What is Bacterial Endocarditis?
Infective (bacterial) endocarditis is an infection of either the heart’s inner lining (endocardium) or the heart valves.
Infective endocarditis (IE) is uncommon, although some individuals with heart conditions may be at greater risk of developing IE.
What are the causes?
Infective endocarditis (IE) is caused by:
- Bacteria i.e. streptococci and staphylococci (most common)
- Fungus (rare)
How does it occur?
Certain bacteria are normally found in the oral cavity, upper respiratory tract, intestines, urinary tract and skin.
For any reason, these bacteria can enter the blood stream and cause what is called bacteremia. This infected blood flows through the body and can settle on abnormal or damaged heart valves or endocardium. The bacteria in the blood begin to damage the heart valves. Bacteria can start collecting and piling up on these damaged valves to form what is called vegetations. Vegetations can further disrupt blood flow through the heart valves.
Bacteremia is common after many invasive procedures including dental or surgical procedures.
Who is at risk?
Those at risk of developing infective endocarditis include:
- Individuals with damaged valves or those with a damaged endothelium caused by high pressures jets of blood due to septal defects (congenital heart defects), valve stenosis, or valve regurgitation may be at higher risk of IE
- Following cardiac surgery using prosthetic valves and other prosthetic material or intraoperative infection
- Intravenous drug users
- Previous history of endocarditis
If you have any of the above conditions, you may need to take antibiotics before certain dental or surgical procedures for prophylactic treatment.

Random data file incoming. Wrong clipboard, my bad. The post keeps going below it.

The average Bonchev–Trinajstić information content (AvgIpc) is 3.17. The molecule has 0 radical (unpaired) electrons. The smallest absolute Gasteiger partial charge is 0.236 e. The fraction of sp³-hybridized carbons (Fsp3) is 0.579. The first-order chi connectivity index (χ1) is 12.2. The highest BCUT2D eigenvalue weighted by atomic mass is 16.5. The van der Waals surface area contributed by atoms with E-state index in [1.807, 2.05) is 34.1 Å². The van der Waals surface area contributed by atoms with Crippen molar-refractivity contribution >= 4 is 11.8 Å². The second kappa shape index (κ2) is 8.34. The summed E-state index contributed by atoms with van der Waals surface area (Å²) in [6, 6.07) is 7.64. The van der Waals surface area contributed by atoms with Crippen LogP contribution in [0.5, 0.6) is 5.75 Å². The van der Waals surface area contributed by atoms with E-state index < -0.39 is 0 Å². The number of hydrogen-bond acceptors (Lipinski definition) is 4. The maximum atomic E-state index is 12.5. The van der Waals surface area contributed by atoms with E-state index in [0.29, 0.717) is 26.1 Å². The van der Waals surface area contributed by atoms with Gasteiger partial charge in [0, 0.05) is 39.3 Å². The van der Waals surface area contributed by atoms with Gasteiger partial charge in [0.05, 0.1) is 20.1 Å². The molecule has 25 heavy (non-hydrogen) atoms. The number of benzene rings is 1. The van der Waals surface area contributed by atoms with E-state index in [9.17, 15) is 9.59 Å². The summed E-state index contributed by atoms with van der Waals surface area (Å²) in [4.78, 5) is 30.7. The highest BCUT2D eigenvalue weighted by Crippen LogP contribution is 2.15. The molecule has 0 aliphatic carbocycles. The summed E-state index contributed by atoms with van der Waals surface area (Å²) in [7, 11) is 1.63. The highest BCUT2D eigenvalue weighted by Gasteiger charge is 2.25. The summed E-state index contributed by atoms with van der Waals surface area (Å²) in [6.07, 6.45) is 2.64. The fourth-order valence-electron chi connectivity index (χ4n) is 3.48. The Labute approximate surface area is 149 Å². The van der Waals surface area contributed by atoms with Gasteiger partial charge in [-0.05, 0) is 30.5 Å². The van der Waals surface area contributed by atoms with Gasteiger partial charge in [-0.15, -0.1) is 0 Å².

If you are at risk of IE, maintaining good oral hygiene is essential for prevention.
Antibiotics before dental procedures are only recommended for patients with the highest risk of infected endocarditis and who would gain the most from IE prevention.
A single dose of antibiotic prophylaxis should be administered before the patient’s procedure.
If not possible before, prophylaxis can be administered up to 2 hours after the procedure.
Patients undergoing cardiac surgery
- A dental evaluation and treatment is recommended before cardiac valvular surgery or the replacement/repair of CAD. This decreases the incidence of late prosthetic valve endocarditis.
- Patients who are undergoing prosthetic heart valve surgery or prosthetic intravascular/ intracardiac materials are at risk of developing infection. Prophylactic antibiotics are recommended for these procedures because the morbidity and mortality risk and infection are high.
Antibiotic prophylaxis is not required in patients who have undergone coronary artery bypass graft surgery or percutaneous intervention with stent implantation.
- Antibiotic prophylaxis is recommended for patients undergoing dental procedures involving the gingival tissue or periapical region of a tooth who has at least one of the following conditions:
– Prosthetic heart valve
– Previous infective endocarditis
– Congenital heart disease
– Heart transplantation recipients who have developed cardiac valvulopathy
Respiratory tract procedures
- Many respiratory tract procedures cause transient bacteremia with an array of organisms, although there is no supporting data demonstrating the link between procedures and IE.
The AHA does not recommend antibiotic prophylaxis for bronchoscopy unless the procedure involves an incision of the respiratory tract mucosa.
Gastrointestinal (GI) or Genitourinary (GU) tract
- Enterococci is a normal bacteria found in the intestinal flora. During an infection of the GI tract, enterococci are likely to cause infective endocarditis.
The AHA does not recommend prophylactic antibiotics to prevent IE for patients undergoing GI or GU procedures. There is no supporting data showing that the administration of prophylactic antibiotics for GI or GU procedures prevents infective endocarditis.